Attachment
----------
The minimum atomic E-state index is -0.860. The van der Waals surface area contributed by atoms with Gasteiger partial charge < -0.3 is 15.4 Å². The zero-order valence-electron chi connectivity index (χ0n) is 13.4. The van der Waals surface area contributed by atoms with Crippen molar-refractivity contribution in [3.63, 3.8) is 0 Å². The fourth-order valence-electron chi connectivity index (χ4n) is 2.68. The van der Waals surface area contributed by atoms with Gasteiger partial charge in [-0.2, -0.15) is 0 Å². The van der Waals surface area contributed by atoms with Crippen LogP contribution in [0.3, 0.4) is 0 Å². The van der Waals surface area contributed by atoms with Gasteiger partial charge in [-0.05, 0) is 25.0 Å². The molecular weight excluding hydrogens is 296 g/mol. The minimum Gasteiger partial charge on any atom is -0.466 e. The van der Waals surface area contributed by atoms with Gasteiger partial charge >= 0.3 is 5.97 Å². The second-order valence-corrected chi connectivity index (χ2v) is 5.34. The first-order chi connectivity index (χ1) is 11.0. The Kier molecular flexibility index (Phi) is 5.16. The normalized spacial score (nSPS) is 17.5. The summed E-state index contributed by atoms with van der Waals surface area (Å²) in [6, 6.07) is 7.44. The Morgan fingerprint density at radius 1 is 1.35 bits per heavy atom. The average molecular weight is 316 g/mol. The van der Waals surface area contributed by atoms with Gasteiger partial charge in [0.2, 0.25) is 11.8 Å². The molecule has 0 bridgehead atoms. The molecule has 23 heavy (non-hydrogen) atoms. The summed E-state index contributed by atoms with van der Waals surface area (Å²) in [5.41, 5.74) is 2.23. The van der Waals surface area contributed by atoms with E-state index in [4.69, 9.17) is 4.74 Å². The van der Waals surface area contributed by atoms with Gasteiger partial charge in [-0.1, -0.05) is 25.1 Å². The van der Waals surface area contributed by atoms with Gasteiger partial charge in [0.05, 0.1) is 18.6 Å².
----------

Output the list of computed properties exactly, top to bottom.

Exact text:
The minimum atomic E-state index is -0.860. The van der Waals surface area contributed by atoms with Gasteiger partial charge < -0.3 is 15.4 Å². The zero-order valence-electron chi connectivity index (χ0n) is 13.4. The van der Waals surface area contributed by atoms with Crippen molar-refractivity contribution in [3.63, 3.8) is 0 Å². The fourth-order valence-electron chi connectivity index (χ4n) is 2.68. The van der Waals surface area contributed by atoms with Gasteiger partial charge in [-0.2, -0.15) is 0 Å². The van der Waals surface area contributed by atoms with Crippen LogP contribution in [0.3, 0.4) is 0 Å². The van der Waals surface area contributed by atoms with Gasteiger partial charge in [-0.05, 0) is 25.0 Å². The molecular weight excluding hydrogens is 296 g/mol. The minimum Gasteiger partial charge on any atom is -0.466 e. The van der Waals surface area contributed by atoms with Gasteiger partial charge >= 0.3 is 5.97 Å². The second-order valence-corrected chi connectivity index (χ2v) is 5.34. The first-order chi connectivity index (χ1) is 11.0. The Kier molecular flexibility index (Phi) is 5.16. The normalized spacial score (nSPS) is 17.5. The summed E-state index contributed by atoms with van der Waals surface area (Å²) in [6, 6.07) is 7.44. The Morgan fingerprint density at radius 1 is 1.35 bits per heavy atom. The average molecular weight is 316 g/mol. The van der Waals surface area contributed by atoms with Gasteiger partial charge in [0.2, 0.25) is 11.8 Å². The molecule has 0 bridgehead atoms. The molecule has 23 heavy (non-hydrogen) atoms. The summed E-state index contributed by atoms with van der Waals surface area (Å²) in [5.41, 5.74) is 2.23. The van der Waals surface area contributed by atoms with E-state index in [4.69, 9.17) is 4.74 Å². The van der Waals surface area contributed by atoms with Gasteiger partial charge in [-0.1, -0.05) is 25.1 Å². The van der Waals surface area contributed by atoms with Gasteiger partial charge in [0.05, 0.1) is 18.6 Å².